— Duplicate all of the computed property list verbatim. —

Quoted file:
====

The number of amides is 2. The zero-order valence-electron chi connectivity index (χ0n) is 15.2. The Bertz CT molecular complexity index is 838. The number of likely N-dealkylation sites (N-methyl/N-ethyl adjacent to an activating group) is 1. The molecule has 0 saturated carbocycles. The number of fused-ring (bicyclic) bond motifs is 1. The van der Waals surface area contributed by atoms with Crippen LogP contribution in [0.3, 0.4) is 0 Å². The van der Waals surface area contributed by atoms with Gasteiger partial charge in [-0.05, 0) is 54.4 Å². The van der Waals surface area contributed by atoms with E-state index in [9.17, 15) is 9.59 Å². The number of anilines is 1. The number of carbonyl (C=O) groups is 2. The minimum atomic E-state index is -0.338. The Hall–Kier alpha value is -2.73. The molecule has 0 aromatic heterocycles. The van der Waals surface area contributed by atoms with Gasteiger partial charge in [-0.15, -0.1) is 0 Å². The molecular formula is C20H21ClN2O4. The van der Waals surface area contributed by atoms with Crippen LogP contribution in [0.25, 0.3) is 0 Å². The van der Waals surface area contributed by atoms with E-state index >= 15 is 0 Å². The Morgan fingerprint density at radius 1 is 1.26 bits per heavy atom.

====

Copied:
The number of amides is 2. The zero-order valence-electron chi connectivity index (χ0n) is 15.2. The Bertz CT molecular complexity index is 838. The number of likely N-dealkylation sites (N-methyl/N-ethyl adjacent to an activating group) is 1. The molecule has 0 saturated carbocycles. The number of fused-ring (bicyclic) bond motifs is 1. The van der Waals surface area contributed by atoms with Crippen LogP contribution in [0.3, 0.4) is 0 Å². The van der Waals surface area contributed by atoms with Gasteiger partial charge in [-0.05, 0) is 54.4 Å². The van der Waals surface area contributed by atoms with E-state index in [9.17, 15) is 9.59 Å². The number of anilines is 1. The number of carbonyl (C=O) groups is 2. The minimum atomic E-state index is -0.338. The Hall–Kier alpha value is -2.73. The molecule has 0 aromatic heterocycles. The van der Waals surface area contributed by atoms with Gasteiger partial charge in [-0.15, -0.1) is 0 Å². The molecular formula is C20H21ClN2O4. The van der Waals surface area contributed by atoms with Crippen LogP contribution in [0.25, 0.3) is 0 Å². The van der Waals surface area contributed by atoms with E-state index >= 15 is 0 Å². The Morgan fingerprint density at radius 1 is 1.26 bits per heavy atom.